Inaugural lecture: “The University of Sound, The Sound University—in Theory”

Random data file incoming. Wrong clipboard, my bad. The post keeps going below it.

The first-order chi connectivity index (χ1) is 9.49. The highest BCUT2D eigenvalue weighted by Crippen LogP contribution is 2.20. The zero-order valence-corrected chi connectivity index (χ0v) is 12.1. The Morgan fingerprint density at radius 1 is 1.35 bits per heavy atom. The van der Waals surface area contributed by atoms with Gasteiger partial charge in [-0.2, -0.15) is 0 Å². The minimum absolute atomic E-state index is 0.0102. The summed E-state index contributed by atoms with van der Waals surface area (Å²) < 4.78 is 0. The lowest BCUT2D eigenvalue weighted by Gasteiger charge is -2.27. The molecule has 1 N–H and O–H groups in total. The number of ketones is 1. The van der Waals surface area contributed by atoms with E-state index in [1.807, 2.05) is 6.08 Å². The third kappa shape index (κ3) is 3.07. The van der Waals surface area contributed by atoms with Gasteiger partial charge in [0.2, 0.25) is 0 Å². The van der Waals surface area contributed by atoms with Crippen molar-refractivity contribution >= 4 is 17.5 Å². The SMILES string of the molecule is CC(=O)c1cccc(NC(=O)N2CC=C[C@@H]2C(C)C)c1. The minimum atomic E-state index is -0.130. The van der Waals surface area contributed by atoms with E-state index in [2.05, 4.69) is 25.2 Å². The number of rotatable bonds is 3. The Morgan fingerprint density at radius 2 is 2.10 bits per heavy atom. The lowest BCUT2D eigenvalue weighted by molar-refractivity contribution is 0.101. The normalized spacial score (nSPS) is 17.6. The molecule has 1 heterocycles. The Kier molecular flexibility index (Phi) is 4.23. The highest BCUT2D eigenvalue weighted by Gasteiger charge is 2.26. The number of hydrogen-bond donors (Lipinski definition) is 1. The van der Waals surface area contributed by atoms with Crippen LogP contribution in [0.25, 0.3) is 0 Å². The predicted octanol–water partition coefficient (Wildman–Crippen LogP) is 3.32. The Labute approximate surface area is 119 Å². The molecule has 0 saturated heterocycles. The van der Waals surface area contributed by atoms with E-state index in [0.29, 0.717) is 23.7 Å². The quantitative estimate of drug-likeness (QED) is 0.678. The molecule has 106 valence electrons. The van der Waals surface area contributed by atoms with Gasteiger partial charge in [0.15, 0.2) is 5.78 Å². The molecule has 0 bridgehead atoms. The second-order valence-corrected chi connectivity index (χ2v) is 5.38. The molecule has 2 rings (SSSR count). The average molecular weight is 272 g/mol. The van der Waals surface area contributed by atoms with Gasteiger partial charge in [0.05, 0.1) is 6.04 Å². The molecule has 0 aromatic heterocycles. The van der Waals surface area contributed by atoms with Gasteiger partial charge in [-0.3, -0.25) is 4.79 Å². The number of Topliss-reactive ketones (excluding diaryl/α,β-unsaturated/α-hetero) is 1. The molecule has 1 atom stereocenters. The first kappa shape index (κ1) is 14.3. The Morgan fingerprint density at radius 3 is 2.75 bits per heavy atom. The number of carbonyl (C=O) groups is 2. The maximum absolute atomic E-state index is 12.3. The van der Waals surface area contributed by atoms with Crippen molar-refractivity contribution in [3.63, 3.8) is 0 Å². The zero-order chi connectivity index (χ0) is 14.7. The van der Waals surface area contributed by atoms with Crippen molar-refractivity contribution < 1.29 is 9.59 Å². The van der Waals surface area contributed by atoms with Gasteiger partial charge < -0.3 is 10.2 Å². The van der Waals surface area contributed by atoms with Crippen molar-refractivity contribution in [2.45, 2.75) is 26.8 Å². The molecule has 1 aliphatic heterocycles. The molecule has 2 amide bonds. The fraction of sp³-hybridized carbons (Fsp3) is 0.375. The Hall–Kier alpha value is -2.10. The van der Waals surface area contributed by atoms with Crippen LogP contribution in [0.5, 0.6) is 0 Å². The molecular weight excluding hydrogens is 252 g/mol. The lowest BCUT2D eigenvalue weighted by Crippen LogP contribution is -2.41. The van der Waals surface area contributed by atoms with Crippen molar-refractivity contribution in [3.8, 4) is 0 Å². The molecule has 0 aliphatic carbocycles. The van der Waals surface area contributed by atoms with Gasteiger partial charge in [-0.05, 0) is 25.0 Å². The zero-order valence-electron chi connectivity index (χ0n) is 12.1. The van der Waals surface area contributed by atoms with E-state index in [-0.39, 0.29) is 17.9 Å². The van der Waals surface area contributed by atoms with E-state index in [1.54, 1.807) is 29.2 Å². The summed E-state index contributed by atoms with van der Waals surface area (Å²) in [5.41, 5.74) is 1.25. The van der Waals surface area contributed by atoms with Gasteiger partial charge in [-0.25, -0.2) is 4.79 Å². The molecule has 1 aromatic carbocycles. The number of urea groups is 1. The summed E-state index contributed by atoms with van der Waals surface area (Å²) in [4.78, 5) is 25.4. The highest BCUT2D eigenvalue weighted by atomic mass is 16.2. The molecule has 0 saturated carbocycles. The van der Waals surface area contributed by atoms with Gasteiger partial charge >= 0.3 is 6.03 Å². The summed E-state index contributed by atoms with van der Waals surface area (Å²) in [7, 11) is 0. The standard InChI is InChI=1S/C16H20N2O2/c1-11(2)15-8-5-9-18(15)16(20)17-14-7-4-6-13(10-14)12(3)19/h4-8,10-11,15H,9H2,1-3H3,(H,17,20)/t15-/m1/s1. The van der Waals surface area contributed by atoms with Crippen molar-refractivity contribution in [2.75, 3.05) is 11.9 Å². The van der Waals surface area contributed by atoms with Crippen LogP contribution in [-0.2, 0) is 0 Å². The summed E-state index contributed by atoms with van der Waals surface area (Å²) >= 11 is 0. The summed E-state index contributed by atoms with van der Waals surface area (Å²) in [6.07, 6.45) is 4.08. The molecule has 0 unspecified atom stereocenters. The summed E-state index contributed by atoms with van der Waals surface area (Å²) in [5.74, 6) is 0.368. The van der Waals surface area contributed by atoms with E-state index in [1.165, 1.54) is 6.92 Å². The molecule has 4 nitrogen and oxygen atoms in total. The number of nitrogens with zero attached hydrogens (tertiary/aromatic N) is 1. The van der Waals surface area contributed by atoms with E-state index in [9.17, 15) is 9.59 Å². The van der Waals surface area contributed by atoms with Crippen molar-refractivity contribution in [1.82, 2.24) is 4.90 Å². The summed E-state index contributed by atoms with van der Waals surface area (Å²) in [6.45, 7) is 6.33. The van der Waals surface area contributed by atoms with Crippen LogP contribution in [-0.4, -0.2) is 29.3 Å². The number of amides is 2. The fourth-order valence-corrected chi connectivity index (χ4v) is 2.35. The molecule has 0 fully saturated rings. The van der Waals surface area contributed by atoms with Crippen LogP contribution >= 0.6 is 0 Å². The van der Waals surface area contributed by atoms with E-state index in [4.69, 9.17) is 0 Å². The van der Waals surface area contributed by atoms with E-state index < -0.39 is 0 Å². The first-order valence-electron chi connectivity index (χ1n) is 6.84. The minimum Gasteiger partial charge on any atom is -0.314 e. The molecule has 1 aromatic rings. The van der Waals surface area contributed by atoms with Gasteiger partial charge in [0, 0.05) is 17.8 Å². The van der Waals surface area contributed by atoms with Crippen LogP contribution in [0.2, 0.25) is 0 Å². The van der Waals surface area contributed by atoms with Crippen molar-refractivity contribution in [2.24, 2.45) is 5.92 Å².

The omens aren’t good. The Arts and Humanities Research Council and Arts Council England budgets have been cut. University departments are facing closure. Long-term underfunding has left secondary music education in a parlous state. Despite the rhetoric, government policies are threatening to make music and related arts the preserve of the few. At this conjuncture, I sketch out another future for a university throughout which sound—in thought and practice—would resonate broadly, cutting across disciplinarity and permeating the ways in which the university addresses itself internally and to the wider world. Relying on a felicitous homonym in English, I exploit the adjectival sense of sound to enquire after the health and integrity of the university in the years ahead. Further, I ask what role “the university of sound” has to play in sounding out planetary wellbeing in the face of multiple crises of climate catastrophe, runaway inequality, democratic disaffection, revanchist ethnonationalisms, and proliferating forms of extractivism. As a provocation, I set out an intellectual and political project, driven by transdisciplinary theories of sound, for the Du Boisian abolition and reconstruction of the university as a democratic institution. In this vision, “the sound university” of the future would assume the mantle of auscultating the world and of returning echoes that imagine and remake it otherwise.